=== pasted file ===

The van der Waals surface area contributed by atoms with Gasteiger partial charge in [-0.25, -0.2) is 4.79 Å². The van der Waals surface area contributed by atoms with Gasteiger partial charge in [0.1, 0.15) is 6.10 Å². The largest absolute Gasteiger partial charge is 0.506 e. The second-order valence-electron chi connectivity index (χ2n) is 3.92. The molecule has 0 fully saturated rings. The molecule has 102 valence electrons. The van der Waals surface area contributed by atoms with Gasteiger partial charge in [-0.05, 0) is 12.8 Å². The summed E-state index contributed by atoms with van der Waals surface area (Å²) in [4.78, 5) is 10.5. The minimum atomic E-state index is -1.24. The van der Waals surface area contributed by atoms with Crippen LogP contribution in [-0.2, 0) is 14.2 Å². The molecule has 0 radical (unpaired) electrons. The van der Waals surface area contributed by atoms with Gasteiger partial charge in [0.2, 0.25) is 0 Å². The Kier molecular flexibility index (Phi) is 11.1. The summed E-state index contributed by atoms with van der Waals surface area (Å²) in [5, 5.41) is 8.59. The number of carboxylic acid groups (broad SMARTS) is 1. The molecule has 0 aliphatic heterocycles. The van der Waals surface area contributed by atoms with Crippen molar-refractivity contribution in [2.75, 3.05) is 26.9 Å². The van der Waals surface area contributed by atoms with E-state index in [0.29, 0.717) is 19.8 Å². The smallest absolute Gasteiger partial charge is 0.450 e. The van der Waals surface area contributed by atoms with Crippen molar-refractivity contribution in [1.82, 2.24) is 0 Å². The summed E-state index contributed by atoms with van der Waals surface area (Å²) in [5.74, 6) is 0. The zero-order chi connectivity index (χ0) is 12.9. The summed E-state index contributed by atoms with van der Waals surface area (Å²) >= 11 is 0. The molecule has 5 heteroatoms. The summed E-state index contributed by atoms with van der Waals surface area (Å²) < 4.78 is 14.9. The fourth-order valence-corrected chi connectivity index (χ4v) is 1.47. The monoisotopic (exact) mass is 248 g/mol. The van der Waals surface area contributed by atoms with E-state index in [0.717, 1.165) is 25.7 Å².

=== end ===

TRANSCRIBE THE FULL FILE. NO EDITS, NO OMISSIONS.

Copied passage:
The van der Waals surface area contributed by atoms with Gasteiger partial charge in [-0.25, -0.2) is 4.79 Å². The van der Waals surface area contributed by atoms with Gasteiger partial charge in [0.1, 0.15) is 6.10 Å². The largest absolute Gasteiger partial charge is 0.506 e. The second-order valence-electron chi connectivity index (χ2n) is 3.92. The molecule has 0 fully saturated rings. The molecule has 102 valence electrons. The van der Waals surface area contributed by atoms with Gasteiger partial charge in [-0.05, 0) is 12.8 Å². The summed E-state index contributed by atoms with van der Waals surface area (Å²) in [4.78, 5) is 10.5. The minimum atomic E-state index is -1.24. The van der Waals surface area contributed by atoms with Crippen LogP contribution in [-0.2, 0) is 14.2 Å². The molecule has 0 radical (unpaired) electrons. The van der Waals surface area contributed by atoms with Gasteiger partial charge in [0.2, 0.25) is 0 Å². The Kier molecular flexibility index (Phi) is 11.1. The summed E-state index contributed by atoms with van der Waals surface area (Å²) in [5, 5.41) is 8.59. The number of carboxylic acid groups (broad SMARTS) is 1. The molecule has 0 aliphatic heterocycles. The van der Waals surface area contributed by atoms with Crippen molar-refractivity contribution in [2.75, 3.05) is 26.9 Å². The van der Waals surface area contributed by atoms with E-state index in [0.29, 0.717) is 19.8 Å². The smallest absolute Gasteiger partial charge is 0.450 e. The van der Waals surface area contributed by atoms with Crippen molar-refractivity contribution in [1.82, 2.24) is 0 Å². The summed E-state index contributed by atoms with van der Waals surface area (Å²) in [5.74, 6) is 0. The zero-order chi connectivity index (χ0) is 12.9. The summed E-state index contributed by atoms with van der Waals surface area (Å²) >= 11 is 0. The molecule has 5 heteroatoms. The summed E-state index contributed by atoms with van der Waals surface area (Å²) < 4.78 is 14.9. The fourth-order valence-corrected chi connectivity index (χ4v) is 1.47. The monoisotopic (exact) mass is 248 g/mol. The van der Waals surface area contributed by atoms with E-state index in [0.717, 1.165) is 25.7 Å².